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Truce Hopes Dim as U.N., Iran Talks End

September 14, 1987|MICHAEL ROSS | Times Staff Writer

DUBAI, United Arab Emirates — U.N. Secretary General Javier Perez de Cuellar ended two days of talks in Tehran on Sunday without apparently securing Iran's acceptance of the U.N. Security Council's demand for a cease-fire in the Iran-Iraq War.

Tehran radio quoted Iranian President Ali Khamenei as telling the U.N. chief that Iran could accept no peace settlement that did not both condemn and punish Iraq for starting the war seven years ago.

Citing the Nuremberg trials of Nazi World War II leaders as a precedent, Khamenei proposed a similar trial for Iraq, saying that merely identifying the Iraqis as the "aggressors" in the war would not be enough.

"The only formula acceptable to our nation is one that includes the punishment of the aggressor," Tehran radio quoted him as saying.

"The pious and struggling Iranian people," he added, "will never bow to pressure" to settle for less.

After meeting with Khamenei, Perez de Cuellar flew to Baghdad, where he was to hold two days of talks with Iraqi President Saddam Hussein and other officials before returning to New York to report to the Security Council on the outcome of his weeklong peace mission.

Based on the Iranian media's accounts, diplomats said it was unclear if Perez de Cuellar had made any progress towards a settlement of the war, which, with the arrival of U.S. and other foreign warships in the Persian Gulf, now threatens to escalate into a wider conflict.

However, since Iran was still publicly insisting on conditions that are certain to be unacceptable to Iraq, it was clear that the secretary general had not made enough progress, and it appeared unlikely that he would make further headway while in Baghdad.

U.S. Urging Arms Embargo

The stage thus appeared to be set for a U.S.-led effort to impose a mandatory arms embargo against Iran, in line with the Security Council's July 20 resolution threatening sanctions against the belligerent that refuses to accept its cease-fire call.

Led by Saudi Arabia and Kuwait, a diplomatic offensive against Iran is also gaining momentum in the Arab world.

Ending a two-day meeting in Jidda, Saudi Arabia, foreign ministers from the six-nation Gulf Cooperation Council on Sunday denounced Iran for "acts of sedition and troublemaking" and said they have agreed to take a "unified position" at next week's meeting of Arab League foreign ministers in Tunisia.

The meeting is a follow-up to one held last month, when the league gave Iran until Sept. 20 to comply with Resolution 598, the U.N. Security Council's call for a cease-fire.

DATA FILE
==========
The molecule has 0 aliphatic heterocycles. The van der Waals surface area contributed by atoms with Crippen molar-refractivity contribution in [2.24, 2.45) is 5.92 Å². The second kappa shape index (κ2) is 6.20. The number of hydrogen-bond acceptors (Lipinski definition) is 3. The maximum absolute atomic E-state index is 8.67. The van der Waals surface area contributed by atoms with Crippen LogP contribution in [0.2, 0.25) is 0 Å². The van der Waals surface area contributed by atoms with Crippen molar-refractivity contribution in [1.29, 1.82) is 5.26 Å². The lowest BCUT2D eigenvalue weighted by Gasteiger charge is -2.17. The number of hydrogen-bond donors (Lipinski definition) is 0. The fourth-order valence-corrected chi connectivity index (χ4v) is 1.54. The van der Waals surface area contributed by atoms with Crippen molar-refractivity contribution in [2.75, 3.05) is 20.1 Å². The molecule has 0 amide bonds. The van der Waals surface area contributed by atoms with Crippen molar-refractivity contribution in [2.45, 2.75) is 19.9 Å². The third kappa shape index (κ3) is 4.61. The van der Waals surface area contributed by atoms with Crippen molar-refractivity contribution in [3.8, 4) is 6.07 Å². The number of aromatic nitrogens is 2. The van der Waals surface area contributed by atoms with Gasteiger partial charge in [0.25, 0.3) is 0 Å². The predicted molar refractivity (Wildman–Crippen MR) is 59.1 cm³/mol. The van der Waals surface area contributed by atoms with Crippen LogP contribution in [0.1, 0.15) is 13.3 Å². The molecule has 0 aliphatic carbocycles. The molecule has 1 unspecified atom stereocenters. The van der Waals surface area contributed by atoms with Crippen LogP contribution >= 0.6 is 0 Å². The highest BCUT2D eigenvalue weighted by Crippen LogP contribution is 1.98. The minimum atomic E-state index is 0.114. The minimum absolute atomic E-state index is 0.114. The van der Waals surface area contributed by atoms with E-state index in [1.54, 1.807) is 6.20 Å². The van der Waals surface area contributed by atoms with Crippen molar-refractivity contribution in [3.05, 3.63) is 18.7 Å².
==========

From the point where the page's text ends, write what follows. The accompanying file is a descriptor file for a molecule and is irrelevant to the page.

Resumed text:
Although the ministers balked at Saudi Arabia's request that the league's 21 member states sever diplomatic relations with Iran, they promised to "re-evaluate" their position if Iran had not accepted the Security Council call by the time of their next meeting.

Saudis Commended

Sunday's statement by the six Cooperation Council ministers expressed support for Saudi Arabia and Kuwait in their deepening confrontation with Iran, which has sought to destabilize both countries because of their support for Iraq in the gulf war.

The communique commended Saudi Arabia's handling of last month's riots by Iranian pilgrims in Mecca and denounced recent Iranian missile attacks against Kuwait, warning that "any attack on any member" would be taken as an aggression against the council's states as a whole.

The council, which represents Saudi Arabia, Kuwait, the United Arab Emirates, Qatar, Bahrain and Oman, also urged Iran to "respond favorably to the will of the international community" by accepting the Security Council's cease-fire appeal.

The Security Council dispatched Perez de Cuellar to the region last week to elicit a "definitive and unambiguous" response from the two sides to the resolution, which calls for a cease-fire, a return to internationally-recognized boundaries, an exchange of prisoners and a commission to investigate and assess responsibility for the war.

Iraq Ready to Accept

However, since Iraq had already said it would accept the resolution if Iran did, the only real issue in question during Perez de Cuellar's mission was whether the Iranians could be persuaded to do likewise.

Despite several conciliatory statements by Iranian leaders praising the secretary general's peace efforts, it was apparent from Khamenei's comments that Iran was not ready to end the war on those terms.

In the past, Iran has said that the war can end only if Iraq admits responsibility for starting the war, pays Tehran billions of dollars in war reparations and removes President Hussein from power.

The inclusion in the Security Council resolution of a recommendation that a committee be set up to investigate the origins of the war was meant to address Tehran's demand for a historical accounting.

But Tehran radio said that Khamenei, while thanking Perez de Cuellar for his "sensitivity" towards Iran's feelings in the matter, has made it clear that sympathy is not enough.

To be acceptable to Iran, a U.N. initiative "should not just set up a cease-fire but should also confront the aggression that has taken place," Khamenei said.

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